By: Joshua Tenenbaum
My backpacking trip to Raccoon State Park was a remarkable experience that I won’t soon forget. Going to the outfitter to select backpacking and camping gear and having the opportunity to use it on the trail was very gratifying. I had a ton of fun packing my bag, trying to distribute weight evenly in my pack, and organizing all my gear and food in the pack (although, it took me multiple tries to get everything to fit).
Early in the morning, we dusted off our gear and headed out to experience the beauty of Raccoon Creek State Park. We reviewed some backpacking basics (safety, gear checklist, and leave-no-trace ethics) and Trip Leader Orville Steinenger led us on a loop hike and tent camping overnight. We covered seven miles the first day over moderate terrain with stops at historic landmarks within the park including the Doak’s family farm. We learned that Robert Doak was born in Ireland in the mid 18th century. He immigrated to Pennsylvania with his three brothers in 1767 and enlisted in the military. Robert served as a soldier and fought in the battles of Germantown and Brandywine among many others. He was one of the soldiers camped at Valley Forge in the winter of 1777 and suffered from cold and lack of proper food and clothing. Soon after, Robert married Sarah McKribben and together they had 10 children. They built a log cabin home and established a farm located on the very land that we were standing on. Just being there gave me a great sense of historic relevance and admiration for the beautiful area. The farm sat on a wide, gorgeous meadow with a stream and rock quarry not two miles from the farmland.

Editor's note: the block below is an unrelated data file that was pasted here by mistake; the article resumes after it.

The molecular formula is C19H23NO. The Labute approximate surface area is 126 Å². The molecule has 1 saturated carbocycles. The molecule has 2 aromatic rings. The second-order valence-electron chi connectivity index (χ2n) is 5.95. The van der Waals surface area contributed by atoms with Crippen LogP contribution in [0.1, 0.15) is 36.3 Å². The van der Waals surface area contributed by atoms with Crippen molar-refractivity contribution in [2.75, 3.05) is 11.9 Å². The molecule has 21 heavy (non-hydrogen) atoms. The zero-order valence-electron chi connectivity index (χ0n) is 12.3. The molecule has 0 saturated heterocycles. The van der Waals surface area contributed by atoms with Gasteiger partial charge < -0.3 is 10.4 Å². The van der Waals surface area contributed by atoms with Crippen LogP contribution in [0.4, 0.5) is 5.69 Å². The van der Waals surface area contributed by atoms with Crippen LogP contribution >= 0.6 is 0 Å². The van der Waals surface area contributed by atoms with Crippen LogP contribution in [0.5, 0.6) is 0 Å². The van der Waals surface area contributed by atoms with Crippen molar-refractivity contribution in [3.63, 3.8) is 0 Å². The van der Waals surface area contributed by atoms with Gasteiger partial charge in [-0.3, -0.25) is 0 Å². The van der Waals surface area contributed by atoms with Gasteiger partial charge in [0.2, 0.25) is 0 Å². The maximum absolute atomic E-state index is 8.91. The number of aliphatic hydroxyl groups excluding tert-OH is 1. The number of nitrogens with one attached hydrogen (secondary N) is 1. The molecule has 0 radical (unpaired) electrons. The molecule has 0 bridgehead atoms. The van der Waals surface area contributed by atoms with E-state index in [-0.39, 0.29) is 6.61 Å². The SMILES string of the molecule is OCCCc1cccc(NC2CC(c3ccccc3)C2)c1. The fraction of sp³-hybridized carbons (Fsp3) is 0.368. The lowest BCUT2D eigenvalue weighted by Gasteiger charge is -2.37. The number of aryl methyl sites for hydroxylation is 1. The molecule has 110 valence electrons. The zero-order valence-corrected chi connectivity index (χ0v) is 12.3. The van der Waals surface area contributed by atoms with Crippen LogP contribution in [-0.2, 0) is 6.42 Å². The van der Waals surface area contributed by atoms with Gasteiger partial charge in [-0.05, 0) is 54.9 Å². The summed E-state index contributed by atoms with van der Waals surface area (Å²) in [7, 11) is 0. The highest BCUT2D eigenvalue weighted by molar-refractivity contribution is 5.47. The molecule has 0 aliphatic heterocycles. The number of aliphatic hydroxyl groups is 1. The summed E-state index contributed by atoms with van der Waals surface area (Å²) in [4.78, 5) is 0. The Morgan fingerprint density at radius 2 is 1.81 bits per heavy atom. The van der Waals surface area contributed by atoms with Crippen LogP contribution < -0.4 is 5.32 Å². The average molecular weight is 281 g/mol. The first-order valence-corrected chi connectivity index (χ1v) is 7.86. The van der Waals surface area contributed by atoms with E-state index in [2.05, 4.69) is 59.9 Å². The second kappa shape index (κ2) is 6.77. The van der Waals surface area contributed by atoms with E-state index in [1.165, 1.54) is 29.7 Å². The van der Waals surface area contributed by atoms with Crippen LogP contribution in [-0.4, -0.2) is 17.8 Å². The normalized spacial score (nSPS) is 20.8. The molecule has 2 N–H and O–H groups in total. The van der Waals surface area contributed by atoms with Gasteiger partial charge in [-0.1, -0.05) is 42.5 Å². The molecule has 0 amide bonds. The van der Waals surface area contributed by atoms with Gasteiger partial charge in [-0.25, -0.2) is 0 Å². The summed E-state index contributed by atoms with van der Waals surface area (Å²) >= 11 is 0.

Afterwards, when we returned from our journey back to camp, we built a campfire, ate dinner, relaxed, and then told stories. When we got to the campsite I set up my new tent,
unfolded my sleeping pad, and unrolled my fleece sleeping bag. I knew I would be in for a night of comfort, a home away from home. Afterwards, I set up my camping stove and helped build a bonfire so that we could cook our dinners before heading off on a short evening hike. There was a guy in our group who had trouble cooking his food, so I helped him by showing him how to use my camping skillet and arranging the logs and coals so that the food would cook efficiently and evenly over the campfire. He was very grateful for the lesson and ended up sharing his food with me. On the second day, we backpacked 13 miles to the park office, stopping for lunch along the way and completing the loop in the evening ending at Frankfort Springs.
This trip has truly helped me enhance skills in program leadership, responsibility on the trail, being group sweep, and improving my outdoor backpacking skills. Trip Leader Orville Steinenger shared his knowledge of edible weeds and flowers along the way. During the second day of the backpacking trip, I walked through what I believed to be a patch of poison ivy; Orville had mentioned that jewelweed was a wonderful remedy for poison ivy. I chewed up a fistful of jewelweed leaves and applied them to my calf. Within a half hour the poison ivy’s effects were gone and a cooling sensation remained where my skin had felt raised and itchy. Later in the same day I walked through a patch of stinging nettle, but much like the jewelweed remedy, Orville had told us that applying chewed plantain leaves relieved insect stings. I followed his advice and used the leaves where the stinging nettle had touched my leg; shortly thereafter the stinging sensation was gone. I couldn’t believe it.
I was also placed as the group sweep for the entire trip. Initially disappointed with these orders (due to my quick hiking pace), I was to remain at the back of the group ensuring safety for any stragglers. This was a difficult but rewarding lesson in trail responsibility, motivating the group, and patience. I ended up spending much of the time with an older woman who was
lagging a bit behind the main group. My pace had to be her pace and that was a lesson in patience in and of itself.